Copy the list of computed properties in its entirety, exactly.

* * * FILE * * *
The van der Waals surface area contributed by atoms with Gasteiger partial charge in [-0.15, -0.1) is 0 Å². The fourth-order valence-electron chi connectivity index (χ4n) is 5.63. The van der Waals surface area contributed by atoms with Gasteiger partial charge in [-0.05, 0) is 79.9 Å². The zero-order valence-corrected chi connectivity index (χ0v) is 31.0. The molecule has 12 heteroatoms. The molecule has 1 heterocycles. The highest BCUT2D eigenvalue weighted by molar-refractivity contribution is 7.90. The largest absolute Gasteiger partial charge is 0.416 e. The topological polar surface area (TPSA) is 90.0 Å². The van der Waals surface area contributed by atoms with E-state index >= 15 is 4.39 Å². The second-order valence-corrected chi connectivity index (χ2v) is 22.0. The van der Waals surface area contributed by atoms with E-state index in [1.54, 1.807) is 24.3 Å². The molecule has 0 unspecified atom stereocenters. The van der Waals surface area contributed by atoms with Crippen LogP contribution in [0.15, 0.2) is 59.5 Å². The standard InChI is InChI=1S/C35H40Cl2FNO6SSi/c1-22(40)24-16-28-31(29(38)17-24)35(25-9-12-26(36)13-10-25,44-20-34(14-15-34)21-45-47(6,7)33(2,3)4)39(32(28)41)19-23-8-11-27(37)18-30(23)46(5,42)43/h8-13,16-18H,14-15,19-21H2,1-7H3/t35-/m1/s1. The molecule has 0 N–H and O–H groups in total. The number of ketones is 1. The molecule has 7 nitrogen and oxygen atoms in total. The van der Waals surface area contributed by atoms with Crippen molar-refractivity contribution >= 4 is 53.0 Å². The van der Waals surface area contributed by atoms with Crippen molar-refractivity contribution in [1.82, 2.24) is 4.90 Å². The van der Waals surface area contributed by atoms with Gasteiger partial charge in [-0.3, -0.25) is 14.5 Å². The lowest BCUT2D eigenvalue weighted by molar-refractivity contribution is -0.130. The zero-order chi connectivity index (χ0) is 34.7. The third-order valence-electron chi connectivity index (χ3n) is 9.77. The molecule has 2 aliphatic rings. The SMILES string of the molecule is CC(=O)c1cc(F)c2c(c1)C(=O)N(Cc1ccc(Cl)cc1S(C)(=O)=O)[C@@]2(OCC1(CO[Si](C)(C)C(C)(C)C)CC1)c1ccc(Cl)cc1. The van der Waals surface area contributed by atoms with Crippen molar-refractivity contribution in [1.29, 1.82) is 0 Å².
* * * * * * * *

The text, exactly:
The van der Waals surface area contributed by atoms with Gasteiger partial charge in [-0.15, -0.1) is 0 Å². The fourth-order valence-electron chi connectivity index (χ4n) is 5.63. The van der Waals surface area contributed by atoms with Gasteiger partial charge in [-0.05, 0) is 79.9 Å². The zero-order valence-corrected chi connectivity index (χ0v) is 31.0. The molecule has 12 heteroatoms. The molecule has 1 heterocycles. The highest BCUT2D eigenvalue weighted by molar-refractivity contribution is 7.90. The largest absolute Gasteiger partial charge is 0.416 e. The topological polar surface area (TPSA) is 90.0 Å². The van der Waals surface area contributed by atoms with E-state index >= 15 is 4.39 Å². The second-order valence-corrected chi connectivity index (χ2v) is 22.0. The van der Waals surface area contributed by atoms with E-state index in [1.54, 1.807) is 24.3 Å². The molecule has 0 unspecified atom stereocenters. The van der Waals surface area contributed by atoms with Crippen LogP contribution in [0.15, 0.2) is 59.5 Å². The standard InChI is InChI=1S/C35H40Cl2FNO6SSi/c1-22(40)24-16-28-31(29(38)17-24)35(25-9-12-26(36)13-10-25,44-20-34(14-15-34)21-45-47(6,7)33(2,3)4)39(32(28)41)19-23-8-11-27(37)18-30(23)46(5,42)43/h8-13,16-18H,14-15,19-21H2,1-7H3/t35-/m1/s1. The molecule has 0 N–H and O–H groups in total. The number of ketones is 1. The molecule has 7 nitrogen and oxygen atoms in total. The van der Waals surface area contributed by atoms with Crippen molar-refractivity contribution >= 4 is 53.0 Å². The van der Waals surface area contributed by atoms with Crippen molar-refractivity contribution in [1.82, 2.24) is 4.90 Å². The van der Waals surface area contributed by atoms with Gasteiger partial charge in [-0.3, -0.25) is 14.5 Å². The lowest BCUT2D eigenvalue weighted by molar-refractivity contribution is -0.130. The zero-order chi connectivity index (χ0) is 34.7. The third-order valence-electron chi connectivity index (χ3n) is 9.77. The molecule has 2 aliphatic rings. The SMILES string of the molecule is CC(=O)c1cc(F)c2c(c1)C(=O)N(Cc1ccc(Cl)cc1S(C)(=O)=O)[C@@]2(OCC1(CO[Si](C)(C)C(C)(C)C)CC1)c1ccc(Cl)cc1. The van der Waals surface area contributed by atoms with Crippen molar-refractivity contribution in [1.29, 1.82) is 0 Å².